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Tony Martucci Quintet at An die Musik LIVE!

Tyran Grillo By

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Tony Martucci Quintet
An die Musik LIVE
Baltimore, MD
November 22, 2014

Drummer Tony Martucci is the kind of musician who sneaks up on you. With the effortlessness of a Paul Motian, he is just as comfortable playing around the beat as he is swinging it hard, balancing those two dynamics as he does with rare intuition. And in the expansive soundscape of his quintet—which finds him in the company of tenor saxophonists Jeff Antoniuk and Luis Hernandez, guitarist John Lee, and bassist Tom Baldwin—he shuffles light and dark with a card shark's intuition. Cushioned in the richly upholstered seating of An die Musik LIVE!, Baltimore's hippest jazz venue, it was easy to bask in the flurry of cymbals that opened the bandleader's "Il Figlio Dello Scarpaio." This rubato introduction paved a shimmering platform for the band, giving way to a complementary round of solos before closing in a gentle tinkling of bells.

Each musician was a revelation in his own right. In addition to being a killer tenorist, Antoniuk was the formidable composer of "30/31," which had every bit as much heat and feel for groove as Dave Holland at his finest. As for his sound, Antoniuk leaned toward a more classic treatment, intent on unpacking one idea at a time. Hernandez, meanwhile, took an edgier, more overtly virtuosic stance on the soloist's art, but did so with taste and democratic flair. His snaking conversations with Antoniuk in Lee's "For Carly" were especially moving as the band navigated downtempo currents. The guitarist's underwater effect unleashed a varied and evocative prosody.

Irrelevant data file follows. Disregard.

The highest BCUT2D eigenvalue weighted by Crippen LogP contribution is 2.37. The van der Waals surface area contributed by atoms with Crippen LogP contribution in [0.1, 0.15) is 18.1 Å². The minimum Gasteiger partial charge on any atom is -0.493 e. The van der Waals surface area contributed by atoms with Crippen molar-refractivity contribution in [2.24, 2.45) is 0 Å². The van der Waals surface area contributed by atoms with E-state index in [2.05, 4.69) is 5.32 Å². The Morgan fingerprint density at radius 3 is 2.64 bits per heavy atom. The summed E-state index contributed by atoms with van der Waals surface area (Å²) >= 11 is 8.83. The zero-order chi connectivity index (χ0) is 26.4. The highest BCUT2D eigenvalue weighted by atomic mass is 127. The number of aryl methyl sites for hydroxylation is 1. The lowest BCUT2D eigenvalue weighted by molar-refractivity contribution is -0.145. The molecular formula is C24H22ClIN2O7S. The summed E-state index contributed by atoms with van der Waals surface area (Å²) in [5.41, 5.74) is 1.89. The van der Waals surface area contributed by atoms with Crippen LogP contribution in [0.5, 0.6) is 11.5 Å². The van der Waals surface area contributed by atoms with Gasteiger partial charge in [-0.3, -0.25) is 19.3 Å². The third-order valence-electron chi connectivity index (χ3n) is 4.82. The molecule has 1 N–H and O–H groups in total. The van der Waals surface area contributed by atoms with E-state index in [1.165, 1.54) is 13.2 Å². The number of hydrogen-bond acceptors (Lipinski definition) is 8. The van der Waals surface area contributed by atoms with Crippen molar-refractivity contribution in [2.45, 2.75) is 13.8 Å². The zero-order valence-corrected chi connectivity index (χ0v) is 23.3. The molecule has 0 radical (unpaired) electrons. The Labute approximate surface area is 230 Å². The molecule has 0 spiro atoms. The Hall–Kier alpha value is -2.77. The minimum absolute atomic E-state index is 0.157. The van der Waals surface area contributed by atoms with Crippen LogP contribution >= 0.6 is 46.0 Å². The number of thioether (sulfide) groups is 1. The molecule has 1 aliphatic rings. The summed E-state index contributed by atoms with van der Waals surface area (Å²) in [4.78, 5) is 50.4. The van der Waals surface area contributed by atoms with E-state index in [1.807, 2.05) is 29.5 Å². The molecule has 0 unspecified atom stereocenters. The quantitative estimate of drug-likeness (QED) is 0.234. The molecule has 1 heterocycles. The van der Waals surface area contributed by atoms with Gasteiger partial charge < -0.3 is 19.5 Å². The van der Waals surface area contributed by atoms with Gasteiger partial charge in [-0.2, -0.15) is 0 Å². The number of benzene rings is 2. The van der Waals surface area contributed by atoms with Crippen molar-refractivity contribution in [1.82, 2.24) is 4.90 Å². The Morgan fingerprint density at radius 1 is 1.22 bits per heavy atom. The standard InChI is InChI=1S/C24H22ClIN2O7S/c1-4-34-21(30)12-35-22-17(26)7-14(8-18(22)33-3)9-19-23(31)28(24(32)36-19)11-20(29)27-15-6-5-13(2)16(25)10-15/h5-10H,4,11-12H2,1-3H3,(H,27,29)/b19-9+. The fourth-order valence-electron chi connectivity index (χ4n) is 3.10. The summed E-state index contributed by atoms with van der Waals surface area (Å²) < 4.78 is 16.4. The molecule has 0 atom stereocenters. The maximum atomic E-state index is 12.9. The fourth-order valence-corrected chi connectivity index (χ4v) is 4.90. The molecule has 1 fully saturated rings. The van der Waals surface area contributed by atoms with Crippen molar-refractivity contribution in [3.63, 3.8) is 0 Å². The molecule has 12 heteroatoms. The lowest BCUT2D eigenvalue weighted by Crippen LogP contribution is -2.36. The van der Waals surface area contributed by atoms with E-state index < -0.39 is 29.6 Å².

Yet perhaps the brightest star of the evening was Baldwin. Not simply for contributing two tunes—the fully activated "Diplomacy" and the funkier "Writes Left Rides Right"—but also for bringing a chameleonic feel for harmony that was glue to his bandmates' constructions. Whether playing as one voice with Martucci's pearl-white Gretsch kit or laying down a more independent bop line, his precise intonation and no-frills fingering gave plenty of foundation for artful exchanges and crafted big shoes indeed, filled ecstatically by the strength of Antoniuk's leapfrogging, Hernandez's high dives, and Lee's psychedelic streams of consciousness. All of which came to a head as Martucci held the stage by himself for a spell. In that solo was all the concentrate of his band, expanded into full-blown juice by the added water of synergy.

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